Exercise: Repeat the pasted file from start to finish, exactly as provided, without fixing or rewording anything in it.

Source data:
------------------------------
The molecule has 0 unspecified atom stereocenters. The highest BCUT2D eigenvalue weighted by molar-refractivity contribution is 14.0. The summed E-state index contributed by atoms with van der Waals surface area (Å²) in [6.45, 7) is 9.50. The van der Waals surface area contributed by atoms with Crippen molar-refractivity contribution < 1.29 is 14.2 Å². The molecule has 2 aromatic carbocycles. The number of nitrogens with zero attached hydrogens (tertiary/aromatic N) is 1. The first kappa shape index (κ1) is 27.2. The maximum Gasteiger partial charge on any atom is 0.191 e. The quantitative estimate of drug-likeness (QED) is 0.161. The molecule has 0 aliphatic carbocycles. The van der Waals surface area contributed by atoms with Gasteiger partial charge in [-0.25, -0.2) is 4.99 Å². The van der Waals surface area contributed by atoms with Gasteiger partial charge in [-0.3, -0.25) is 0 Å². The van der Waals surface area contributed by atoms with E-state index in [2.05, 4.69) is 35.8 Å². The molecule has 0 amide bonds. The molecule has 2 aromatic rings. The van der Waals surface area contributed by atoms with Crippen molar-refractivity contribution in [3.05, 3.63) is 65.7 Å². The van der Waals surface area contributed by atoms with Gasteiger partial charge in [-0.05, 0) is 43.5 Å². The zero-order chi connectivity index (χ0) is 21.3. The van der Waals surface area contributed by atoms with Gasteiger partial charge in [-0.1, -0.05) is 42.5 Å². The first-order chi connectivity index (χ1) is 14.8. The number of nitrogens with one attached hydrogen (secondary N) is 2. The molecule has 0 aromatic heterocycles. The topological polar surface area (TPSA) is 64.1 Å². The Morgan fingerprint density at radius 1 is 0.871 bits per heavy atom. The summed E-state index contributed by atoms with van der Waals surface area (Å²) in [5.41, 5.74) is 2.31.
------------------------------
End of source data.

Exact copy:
The molecule has 0 unspecified atom stereocenters. The highest BCUT2D eigenvalue weighted by molar-refractivity contribution is 14.0. The summed E-state index contributed by atoms with van der Waals surface area (Å²) in [6.45, 7) is 9.50. The van der Waals surface area contributed by atoms with Crippen molar-refractivity contribution < 1.29 is 14.2 Å². The molecule has 2 aromatic carbocycles. The number of nitrogens with zero attached hydrogens (tertiary/aromatic N) is 1. The first kappa shape index (κ1) is 27.2. The maximum Gasteiger partial charge on any atom is 0.191 e. The quantitative estimate of drug-likeness (QED) is 0.161. The molecule has 0 aliphatic carbocycles. The van der Waals surface area contributed by atoms with Gasteiger partial charge in [-0.25, -0.2) is 4.99 Å². The van der Waals surface area contributed by atoms with Gasteiger partial charge in [-0.3, -0.25) is 0 Å². The van der Waals surface area contributed by atoms with E-state index in [2.05, 4.69) is 35.8 Å². The molecule has 0 amide bonds. The molecule has 2 aromatic rings. The van der Waals surface area contributed by atoms with Crippen molar-refractivity contribution in [3.05, 3.63) is 65.7 Å². The van der Waals surface area contributed by atoms with Gasteiger partial charge in [-0.05, 0) is 43.5 Å². The zero-order chi connectivity index (χ0) is 21.3. The van der Waals surface area contributed by atoms with Gasteiger partial charge in [-0.1, -0.05) is 42.5 Å². The first-order chi connectivity index (χ1) is 14.8. The number of nitrogens with one attached hydrogen (secondary N) is 2. The molecule has 0 aromatic heterocycles. The topological polar surface area (TPSA) is 64.1 Å². The Morgan fingerprint density at radius 1 is 0.871 bits per heavy atom. The summed E-state index contributed by atoms with van der Waals surface area (Å²) in [5.41, 5.74) is 2.31.